It has finally arrived. With the release of Studio 2014, Trados now fully supports merging files, thus saving translators from the mind-numbing hassle of working on multiple files within a single project. If I were a devout Trados user, I would be very happy. But since I am anything but one, I am quite bewildered by what has just happened.
As a non-Trados user, I cannot understand why users put up with the lack of this feature for so long. As a long-term user of CAT tools, I consider this feature one of the most important in a tool. For example, it is the number one reason I love OmegaT, which presents a translation project as if it were a single merged file.
Imagine that you are using pre-2014 Studio to process 300+ files in a project. You have to open and save each single file and then specifically move to the next one. You cannot search across files. You cannot return to another file quickly, if you decide to fix something there. I never even contemplated working like this, because the very idea scares me enough.
Okay, Studio 2011 actually allows merging all types of files and splitting most of them back again. The key word here is “most,” though. If you merge SDLXLIFF files—which I assume is the file type many translators and editors receive from Trados-based agencies—you cannot split them back. This is unbelievable if you think about it. The previous versions of Trados, such as 2006, did have a small tool called SDL Trados Glue, which allowed merging TTX files and splitting them back. Even though it was kind of experimental and unsupported, this important function was available. And then comes Studio, and it was gone? I just don’t get it.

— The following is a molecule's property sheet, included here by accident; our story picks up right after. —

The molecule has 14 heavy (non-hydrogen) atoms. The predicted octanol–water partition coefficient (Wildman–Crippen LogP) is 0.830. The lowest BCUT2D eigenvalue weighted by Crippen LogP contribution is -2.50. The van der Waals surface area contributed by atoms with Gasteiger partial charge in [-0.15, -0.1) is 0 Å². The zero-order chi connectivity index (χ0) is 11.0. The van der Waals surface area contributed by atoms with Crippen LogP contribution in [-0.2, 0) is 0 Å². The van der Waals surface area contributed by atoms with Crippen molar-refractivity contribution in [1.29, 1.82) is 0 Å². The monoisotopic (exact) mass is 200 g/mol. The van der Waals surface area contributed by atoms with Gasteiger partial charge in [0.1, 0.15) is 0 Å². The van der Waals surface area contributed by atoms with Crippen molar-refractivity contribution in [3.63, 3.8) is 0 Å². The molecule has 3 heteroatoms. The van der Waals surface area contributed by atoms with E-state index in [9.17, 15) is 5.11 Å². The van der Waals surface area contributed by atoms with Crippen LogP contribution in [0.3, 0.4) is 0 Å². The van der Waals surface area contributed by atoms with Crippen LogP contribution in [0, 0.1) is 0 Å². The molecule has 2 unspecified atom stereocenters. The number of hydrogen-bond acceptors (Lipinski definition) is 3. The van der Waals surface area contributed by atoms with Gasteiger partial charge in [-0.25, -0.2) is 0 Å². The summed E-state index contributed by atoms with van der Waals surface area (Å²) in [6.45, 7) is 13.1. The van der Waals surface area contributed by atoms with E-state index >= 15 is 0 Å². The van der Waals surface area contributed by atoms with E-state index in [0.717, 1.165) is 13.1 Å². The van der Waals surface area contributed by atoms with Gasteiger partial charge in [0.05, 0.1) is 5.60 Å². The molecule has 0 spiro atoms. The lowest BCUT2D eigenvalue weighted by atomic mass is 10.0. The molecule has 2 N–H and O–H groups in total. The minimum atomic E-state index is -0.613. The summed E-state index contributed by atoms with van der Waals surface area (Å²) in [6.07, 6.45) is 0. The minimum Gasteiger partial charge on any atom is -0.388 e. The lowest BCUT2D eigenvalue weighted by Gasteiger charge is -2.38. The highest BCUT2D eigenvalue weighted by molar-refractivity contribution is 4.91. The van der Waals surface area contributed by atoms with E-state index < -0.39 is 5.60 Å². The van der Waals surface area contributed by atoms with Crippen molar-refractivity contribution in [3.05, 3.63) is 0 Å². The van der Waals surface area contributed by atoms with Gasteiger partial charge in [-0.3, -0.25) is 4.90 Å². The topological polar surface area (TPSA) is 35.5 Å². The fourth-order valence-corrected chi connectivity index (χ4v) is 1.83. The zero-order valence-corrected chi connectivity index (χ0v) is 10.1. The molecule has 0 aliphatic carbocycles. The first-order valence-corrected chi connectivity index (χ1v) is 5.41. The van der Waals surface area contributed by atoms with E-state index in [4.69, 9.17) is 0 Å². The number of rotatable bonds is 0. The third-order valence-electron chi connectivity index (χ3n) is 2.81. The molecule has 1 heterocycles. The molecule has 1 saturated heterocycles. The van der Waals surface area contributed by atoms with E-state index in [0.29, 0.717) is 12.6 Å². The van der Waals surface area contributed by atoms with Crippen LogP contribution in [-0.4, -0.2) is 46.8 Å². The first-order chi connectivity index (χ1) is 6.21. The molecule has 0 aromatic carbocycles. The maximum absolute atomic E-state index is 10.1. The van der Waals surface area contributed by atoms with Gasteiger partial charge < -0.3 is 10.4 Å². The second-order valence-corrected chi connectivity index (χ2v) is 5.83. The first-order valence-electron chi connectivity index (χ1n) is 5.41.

Perhaps—and hopefully—people were using various workarounds to handle multiple-file jobs in the pre-2014 era. This I do not understand either, because you do not buy an expensive program only to resort to workarounds. You do not buy a BMW to drive with your skis sticking out the window. You have a special slot in your back seat for that.
In conclusion, I congratulate Trados users for finally getting what they needed so badly (I would). After all, it is a good program overall. But if I were one of those users, I would regret all the wasted time. I would be thrilled if Trados users would comment below about how they were doing without this functionality all these years and how they feel about it now.
You can read more on this topic in the article “Do You Like Projects with Multiple Files as Much as I Like Them?”.